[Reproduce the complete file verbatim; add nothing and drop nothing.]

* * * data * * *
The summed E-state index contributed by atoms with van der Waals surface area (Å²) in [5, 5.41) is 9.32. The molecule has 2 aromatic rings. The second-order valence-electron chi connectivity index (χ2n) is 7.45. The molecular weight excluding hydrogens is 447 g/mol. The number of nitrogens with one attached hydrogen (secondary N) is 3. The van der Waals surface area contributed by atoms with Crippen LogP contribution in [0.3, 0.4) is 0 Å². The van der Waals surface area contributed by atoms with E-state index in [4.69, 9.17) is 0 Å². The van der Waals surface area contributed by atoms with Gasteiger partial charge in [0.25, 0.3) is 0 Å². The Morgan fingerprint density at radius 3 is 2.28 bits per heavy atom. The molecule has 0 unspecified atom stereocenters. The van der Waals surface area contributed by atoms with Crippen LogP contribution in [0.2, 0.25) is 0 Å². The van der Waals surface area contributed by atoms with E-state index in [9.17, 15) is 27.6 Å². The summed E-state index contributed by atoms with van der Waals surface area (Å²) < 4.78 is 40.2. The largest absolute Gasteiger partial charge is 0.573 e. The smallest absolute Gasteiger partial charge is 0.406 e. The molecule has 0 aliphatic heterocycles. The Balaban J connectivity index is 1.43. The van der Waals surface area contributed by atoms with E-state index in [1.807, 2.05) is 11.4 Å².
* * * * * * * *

The summed E-state index contributed by atoms with van der Waals surface area (Å²) in [5, 5.41) is 9.32. The molecule has 2 aromatic rings. The second-order valence-electron chi connectivity index (χ2n) is 7.45. The molecular weight excluding hydrogens is 447 g/mol. The number of nitrogens with one attached hydrogen (secondary N) is 3. The van der Waals surface area contributed by atoms with Crippen LogP contribution in [0.3, 0.4) is 0 Å². The van der Waals surface area contributed by atoms with E-state index in [4.69, 9.17) is 0 Å². The van der Waals surface area contributed by atoms with Gasteiger partial charge in [0.25, 0.3) is 0 Å². The Morgan fingerprint density at radius 3 is 2.28 bits per heavy atom. The molecule has 0 unspecified atom stereocenters. The van der Waals surface area contributed by atoms with Crippen LogP contribution in [0.2, 0.25) is 0 Å². The van der Waals surface area contributed by atoms with E-state index in [9.17, 15) is 27.6 Å². The summed E-state index contributed by atoms with van der Waals surface area (Å²) < 4.78 is 40.2. The largest absolute Gasteiger partial charge is 0.573 e. The smallest absolute Gasteiger partial charge is 0.406 e. The molecule has 0 aliphatic heterocycles. The Balaban J connectivity index is 1.43. The van der Waals surface area contributed by atoms with E-state index in [1.807, 2.05) is 11.4 Å².